First Amendment doesn't apply here: N.C. lawmakers push bill for state religion

Republican lawmakers in North Carolina have introduced a bill declaring that the state has the power to establish an official religion — a direct challenge to the First Amendment.
By Erin McClam, Staff Writer, NBC News

Republican lawmakers in North Carolina have introduced a bill declaring that the state has the power to establish an official religion — a direct challenge to the First Amendment.

One professor of politics called the measure “the verge of being neo-secessionist,” and another said it was reminiscent of how Southern states objected to the Supreme Court’s 1954 integration of public schools.

The bill says that federal courts do not have the power to decide what is constitutional, and says the state does not recognize federal court rulings that prohibit North Carolina and its schools from favoring a religion.

The bill was introduced Monday by two Republican representatives from Rowan County, north of Charlotte, and sponsored by seven other Republicans. The party controls both chambers of the North Carolina Legislature.

The two lawmakers who filed the bill, state Reps. Harry Warren and Carl Ford, did not immediately return calls Wednesday from NBC News.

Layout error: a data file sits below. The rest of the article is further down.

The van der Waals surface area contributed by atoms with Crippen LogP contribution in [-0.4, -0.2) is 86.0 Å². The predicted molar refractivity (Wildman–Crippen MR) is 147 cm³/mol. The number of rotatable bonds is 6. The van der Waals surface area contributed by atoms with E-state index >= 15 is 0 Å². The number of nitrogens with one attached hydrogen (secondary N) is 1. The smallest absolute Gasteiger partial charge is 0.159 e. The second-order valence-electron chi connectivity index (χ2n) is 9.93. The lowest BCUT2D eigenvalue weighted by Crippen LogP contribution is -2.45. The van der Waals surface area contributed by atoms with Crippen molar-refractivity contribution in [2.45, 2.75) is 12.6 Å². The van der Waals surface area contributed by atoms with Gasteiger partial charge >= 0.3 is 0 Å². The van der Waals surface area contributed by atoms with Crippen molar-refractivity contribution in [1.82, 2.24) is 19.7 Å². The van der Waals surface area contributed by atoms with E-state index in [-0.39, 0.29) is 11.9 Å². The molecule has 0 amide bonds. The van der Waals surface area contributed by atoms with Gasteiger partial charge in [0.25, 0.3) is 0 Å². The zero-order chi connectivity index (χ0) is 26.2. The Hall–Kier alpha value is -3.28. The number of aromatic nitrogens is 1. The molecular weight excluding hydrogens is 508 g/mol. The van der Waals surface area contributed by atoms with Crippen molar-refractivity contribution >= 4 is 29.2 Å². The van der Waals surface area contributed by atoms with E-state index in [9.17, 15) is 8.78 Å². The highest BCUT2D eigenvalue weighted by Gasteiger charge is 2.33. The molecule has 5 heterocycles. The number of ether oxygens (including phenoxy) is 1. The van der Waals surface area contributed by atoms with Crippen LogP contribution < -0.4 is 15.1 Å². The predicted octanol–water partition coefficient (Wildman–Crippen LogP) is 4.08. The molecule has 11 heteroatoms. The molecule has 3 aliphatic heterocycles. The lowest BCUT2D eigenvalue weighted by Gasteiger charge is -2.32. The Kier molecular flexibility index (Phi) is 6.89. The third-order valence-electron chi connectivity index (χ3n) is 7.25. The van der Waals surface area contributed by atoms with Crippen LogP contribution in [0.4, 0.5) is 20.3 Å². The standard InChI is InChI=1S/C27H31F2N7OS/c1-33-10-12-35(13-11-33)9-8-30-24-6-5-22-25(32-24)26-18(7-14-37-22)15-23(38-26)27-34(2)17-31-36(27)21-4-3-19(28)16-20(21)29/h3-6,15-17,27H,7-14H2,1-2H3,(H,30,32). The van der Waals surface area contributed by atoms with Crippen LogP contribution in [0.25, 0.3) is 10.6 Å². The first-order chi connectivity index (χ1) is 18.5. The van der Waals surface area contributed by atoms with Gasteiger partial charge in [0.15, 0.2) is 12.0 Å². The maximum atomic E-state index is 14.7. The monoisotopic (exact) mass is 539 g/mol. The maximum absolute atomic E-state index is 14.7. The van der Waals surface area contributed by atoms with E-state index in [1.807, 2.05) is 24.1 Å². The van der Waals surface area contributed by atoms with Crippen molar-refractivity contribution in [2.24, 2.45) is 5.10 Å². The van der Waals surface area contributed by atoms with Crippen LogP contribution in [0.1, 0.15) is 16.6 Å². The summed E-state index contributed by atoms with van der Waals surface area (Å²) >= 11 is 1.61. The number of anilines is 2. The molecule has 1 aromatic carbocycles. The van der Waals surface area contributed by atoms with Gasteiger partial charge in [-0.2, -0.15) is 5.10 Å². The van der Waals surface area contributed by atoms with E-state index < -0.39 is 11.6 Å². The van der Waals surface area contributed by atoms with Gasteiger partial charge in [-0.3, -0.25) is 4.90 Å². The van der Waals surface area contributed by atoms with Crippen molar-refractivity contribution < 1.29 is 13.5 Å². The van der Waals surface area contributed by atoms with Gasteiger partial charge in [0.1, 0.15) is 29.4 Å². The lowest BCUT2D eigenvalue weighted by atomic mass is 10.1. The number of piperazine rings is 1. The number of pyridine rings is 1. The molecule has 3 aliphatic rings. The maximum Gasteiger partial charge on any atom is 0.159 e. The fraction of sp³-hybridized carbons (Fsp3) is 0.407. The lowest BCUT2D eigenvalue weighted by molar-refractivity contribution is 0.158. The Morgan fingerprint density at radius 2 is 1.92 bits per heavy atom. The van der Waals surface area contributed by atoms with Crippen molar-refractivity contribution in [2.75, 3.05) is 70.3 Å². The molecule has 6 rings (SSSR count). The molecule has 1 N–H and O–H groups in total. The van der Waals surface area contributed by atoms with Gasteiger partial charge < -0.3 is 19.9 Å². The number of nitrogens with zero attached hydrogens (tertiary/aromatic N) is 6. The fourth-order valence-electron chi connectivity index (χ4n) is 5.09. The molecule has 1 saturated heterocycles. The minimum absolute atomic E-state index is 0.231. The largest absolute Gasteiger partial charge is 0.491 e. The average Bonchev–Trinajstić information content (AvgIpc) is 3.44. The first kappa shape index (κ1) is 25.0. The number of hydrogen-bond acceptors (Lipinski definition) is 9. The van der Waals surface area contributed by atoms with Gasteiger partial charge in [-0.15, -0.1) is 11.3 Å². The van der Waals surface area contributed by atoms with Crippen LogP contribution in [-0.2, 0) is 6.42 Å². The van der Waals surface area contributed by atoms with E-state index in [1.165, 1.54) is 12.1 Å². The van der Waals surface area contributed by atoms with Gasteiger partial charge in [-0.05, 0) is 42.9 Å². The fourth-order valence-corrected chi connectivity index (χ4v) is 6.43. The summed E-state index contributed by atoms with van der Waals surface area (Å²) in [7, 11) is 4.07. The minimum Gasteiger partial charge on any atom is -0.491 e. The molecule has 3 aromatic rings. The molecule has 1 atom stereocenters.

The American Civil Liberties Union sued last month to stop the Rowan County Commission from opening meetings with Christian prayers. One of those prayers declared that “there is only one way to salvation, and that is Jesus Christ,” the ACLU said.

The bill does not specify a religion.

The North Carolina ACLU chapter said in a statement Tuesday that the sponsors of the bill “fundamentally misunderstand constitutional law and the principle of the separation of powers that dates back to the founding of this country.”

North Carolina scholars also cast doubt on the bill.

“It has elements of not being American,” Gary Freeze, a professor of politics and history at Catawba College, told The Salisbury Post. “I think it goes far beyond religion and frankly doesn’t have a lot to do with North Carolina or tradition.”

Another professor at the college, Michael Bitzer, told the newspaper that the bill is based on discredited legal theory that the states can declare themselves exempt from federal law.

“We saw this in the aftermath of Brown v. Board of Education,” he said, referencing the integration ruling. “The belief is that the states hold more power than the federal government. If the federal government does something, the states can simply ignore it.”
 
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